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Event Generation and Density Estimation with Surjective Normalizing Flows
by Rob Verheyen
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Submission summary
Authors (as registered SciPost users):  Rob Verheyen 
Submission information  

Preprint Link:  https://arxiv.org/abs/2205.01697v1 (pdf) 
Code repository:  https://github.com/rbvh/surflows 
Data repository:  https://zenodo.org/record/6519993/ 
Date submitted:  20220505 11:59 
Submitted by:  Verheyen, Rob 
Submitted to:  SciPost Physics 
Ontological classification  

Academic field:  Physics 
Specialties: 

Approaches:  Computational, Phenomenological 
Abstract
Normalizing flows are a class of generative models that enable exact likelihood evaluation. While these models have already found various applications in particle physics, normalizing flows are not flexible enough to model many of the peripheral features of collision events. Using the framework of Nielsen et al. (2020), we introduce several surjective and stochastic transform layers to a baseline normalizing flow to improve modelling of permutation symmetry, varying dimensionality and discrete features, which are all commonly encountered in particle physics events. We assess their efficacy in the context of the generation of a matrix elementlevel process, and in the context of anomaly detection in detectorlevel LHC events.
Current status:
Reports on this Submission
Report #2 by Anonymous (Referee 2) on 202268 (Invited Report)
 Cite as: Anonymous, Report on arXiv:2205.01697v1, delivered 20220608, doi: 10.21468/SciPost.Report.5200
Strengths
1 The paper gives a detailed introduction to normalizing flows, variational autoencoders, and their loss functions to nonexperts. Especially eq. 7 is very useful to explain the performance of different setups in later parts of the paper.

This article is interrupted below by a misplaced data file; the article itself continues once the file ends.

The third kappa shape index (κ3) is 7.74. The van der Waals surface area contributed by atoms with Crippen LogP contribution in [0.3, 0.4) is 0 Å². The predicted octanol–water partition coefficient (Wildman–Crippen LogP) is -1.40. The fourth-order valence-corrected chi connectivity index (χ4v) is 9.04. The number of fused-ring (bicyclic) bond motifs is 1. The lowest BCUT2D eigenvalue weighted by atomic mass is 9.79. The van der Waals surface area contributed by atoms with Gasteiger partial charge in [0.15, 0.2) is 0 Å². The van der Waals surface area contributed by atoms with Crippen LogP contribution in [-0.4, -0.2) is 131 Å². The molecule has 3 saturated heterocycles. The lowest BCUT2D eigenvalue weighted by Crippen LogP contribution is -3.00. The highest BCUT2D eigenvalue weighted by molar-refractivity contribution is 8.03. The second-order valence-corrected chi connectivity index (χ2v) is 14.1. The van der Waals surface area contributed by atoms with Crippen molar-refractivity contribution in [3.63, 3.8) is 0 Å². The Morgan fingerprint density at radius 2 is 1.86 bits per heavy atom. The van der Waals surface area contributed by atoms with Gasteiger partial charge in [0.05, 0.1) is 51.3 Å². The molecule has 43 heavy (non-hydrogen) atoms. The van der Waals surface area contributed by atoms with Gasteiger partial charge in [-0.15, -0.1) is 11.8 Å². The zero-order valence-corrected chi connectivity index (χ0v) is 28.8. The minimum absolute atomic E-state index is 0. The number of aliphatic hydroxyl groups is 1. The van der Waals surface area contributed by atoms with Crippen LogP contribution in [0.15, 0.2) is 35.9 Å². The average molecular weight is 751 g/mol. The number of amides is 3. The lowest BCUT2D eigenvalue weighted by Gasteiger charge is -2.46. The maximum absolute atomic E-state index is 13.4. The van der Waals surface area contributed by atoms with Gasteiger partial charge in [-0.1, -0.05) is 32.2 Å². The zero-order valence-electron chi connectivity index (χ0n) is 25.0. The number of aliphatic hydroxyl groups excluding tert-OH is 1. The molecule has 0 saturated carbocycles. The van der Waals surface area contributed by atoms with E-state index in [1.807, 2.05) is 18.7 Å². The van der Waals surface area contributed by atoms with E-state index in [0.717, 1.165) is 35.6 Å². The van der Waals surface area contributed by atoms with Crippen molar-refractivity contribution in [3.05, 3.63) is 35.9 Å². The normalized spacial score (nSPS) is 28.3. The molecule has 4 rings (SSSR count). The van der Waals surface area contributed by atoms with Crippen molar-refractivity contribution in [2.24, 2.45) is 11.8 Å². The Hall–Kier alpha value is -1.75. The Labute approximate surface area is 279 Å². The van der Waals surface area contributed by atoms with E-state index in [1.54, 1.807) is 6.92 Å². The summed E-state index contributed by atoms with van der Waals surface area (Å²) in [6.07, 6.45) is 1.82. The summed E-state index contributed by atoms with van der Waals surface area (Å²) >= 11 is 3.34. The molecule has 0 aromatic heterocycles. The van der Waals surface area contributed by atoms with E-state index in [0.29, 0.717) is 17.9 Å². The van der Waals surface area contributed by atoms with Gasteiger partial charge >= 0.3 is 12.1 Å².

2 The paper extends the use of normalizing flows, which are bijective by construction, to cases that have a) permutation invariance ; b) varying dimensionality of features; and c) discrete features. All of these cases have applications in particle physics.
Weaknesses
1 Some descriptions of the surjective layers are hard to understand and would profit from an improved explanation
2 The section on anomaly detection does not describe the method of anomaly detection at all.
Report
The paper discusses surjective extensions of normalizing flows to particle physics. Normalizing Flows are usually bijective functions that are learned by neural networks. They have been shown to have great performance in anomaly detection, phase space integration, event generation, etc, already. However, because of their bijective nature, their application is constrained to certain cases.
The paper here adds surjective pieces to the transformation and then allows the flow to handle cases with
 permutation invariance
 varying dimensionality of the feature space
 discrete features
The author shows how these building blocks improve the performance of normalizing flows on different physics datasets and gives a detailed comparison on the performance of different realizations of the respective surjections. He also explains the origin of differences.
These surjections form very valuable additions to normalizing flow networks, which are especially promising to use in highenergy physics applications.
I definitively think that the results should be published, however, I also think that some of the aspects should be better explained, so that they are more clear for the reader. Please find my questions together with the requested changes below.
Requested changes
1 Regarding the sorting surjection, the author says "the sort surjection orders $x$ following some predicate". It is unclear to me how this is set: Is that a fixed permutation, that is defined at the beginning? Or is that something that is defined at runtime on an event by event basis (like the jet with largest $p_T$ will be sorted to the first position etc). Please explain.
2 Section 3.3.1: Even though there is a permutation symmetry among the gluinos, there should be a ranking of the four gluinos in energy in each event. Would it make sense to train the 'no permutation' flow on samples that have been sorted in this feature? So the first 2 dimensions always belong to the most energetic gluino etc.? On a related note, I wonder how the energy spectra of the most energetic gluino, the 2nd most energetic gluino, ...etc look like when sampled from the surjective flow.